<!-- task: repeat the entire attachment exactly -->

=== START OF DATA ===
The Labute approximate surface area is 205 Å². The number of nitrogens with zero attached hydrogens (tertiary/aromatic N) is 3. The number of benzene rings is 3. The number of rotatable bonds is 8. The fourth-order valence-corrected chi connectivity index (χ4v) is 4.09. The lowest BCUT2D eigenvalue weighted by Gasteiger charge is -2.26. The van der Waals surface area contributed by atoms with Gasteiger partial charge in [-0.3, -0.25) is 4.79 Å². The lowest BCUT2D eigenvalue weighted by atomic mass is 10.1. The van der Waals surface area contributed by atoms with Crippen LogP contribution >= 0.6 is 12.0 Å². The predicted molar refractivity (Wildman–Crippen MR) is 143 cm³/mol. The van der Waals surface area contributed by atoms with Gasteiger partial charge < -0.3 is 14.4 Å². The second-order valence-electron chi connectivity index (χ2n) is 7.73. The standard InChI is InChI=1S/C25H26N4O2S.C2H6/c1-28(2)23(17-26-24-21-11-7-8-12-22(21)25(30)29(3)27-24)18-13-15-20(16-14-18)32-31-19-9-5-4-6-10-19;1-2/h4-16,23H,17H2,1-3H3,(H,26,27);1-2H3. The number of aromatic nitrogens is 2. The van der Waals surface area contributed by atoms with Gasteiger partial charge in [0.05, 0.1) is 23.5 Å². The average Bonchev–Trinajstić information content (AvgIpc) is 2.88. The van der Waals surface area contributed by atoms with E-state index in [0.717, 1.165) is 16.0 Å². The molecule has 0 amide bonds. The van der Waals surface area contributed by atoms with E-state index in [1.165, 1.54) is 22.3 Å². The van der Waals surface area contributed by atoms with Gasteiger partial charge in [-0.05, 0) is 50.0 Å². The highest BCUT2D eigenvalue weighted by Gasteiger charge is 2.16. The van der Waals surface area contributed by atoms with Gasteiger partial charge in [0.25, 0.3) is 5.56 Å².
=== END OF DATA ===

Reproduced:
The Labute approximate surface area is 205 Å². The number of nitrogens with zero attached hydrogens (tertiary/aromatic N) is 3. The number of benzene rings is 3. The number of rotatable bonds is 8. The fourth-order valence-corrected chi connectivity index (χ4v) is 4.09. The lowest BCUT2D eigenvalue weighted by Gasteiger charge is -2.26. The van der Waals surface area contributed by atoms with Gasteiger partial charge in [-0.3, -0.25) is 4.79 Å². The lowest BCUT2D eigenvalue weighted by atomic mass is 10.1. The van der Waals surface area contributed by atoms with Crippen LogP contribution >= 0.6 is 12.0 Å². The predicted molar refractivity (Wildman–Crippen MR) is 143 cm³/mol. The van der Waals surface area contributed by atoms with Gasteiger partial charge < -0.3 is 14.4 Å². The second-order valence-electron chi connectivity index (χ2n) is 7.73. The standard InChI is InChI=1S/C25H26N4O2S.C2H6/c1-28(2)23(17-26-24-21-11-7-8-12-22(21)25(30)29(3)27-24)18-13-15-20(16-14-18)32-31-19-9-5-4-6-10-19;1-2/h4-16,23H,17H2,1-3H3,(H,26,27);1-2H3. The number of aromatic nitrogens is 2. The van der Waals surface area contributed by atoms with Gasteiger partial charge in [0.05, 0.1) is 23.5 Å². The average Bonchev–Trinajstić information content (AvgIpc) is 2.88. The van der Waals surface area contributed by atoms with E-state index in [0.717, 1.165) is 16.0 Å². The molecule has 0 amide bonds. The van der Waals surface area contributed by atoms with E-state index in [1.165, 1.54) is 22.3 Å². The van der Waals surface area contributed by atoms with Gasteiger partial charge in [-0.05, 0) is 50.0 Å². The highest BCUT2D eigenvalue weighted by Gasteiger charge is 2.16. The van der Waals surface area contributed by atoms with Gasteiger partial charge in [0.25, 0.3) is 5.56 Å².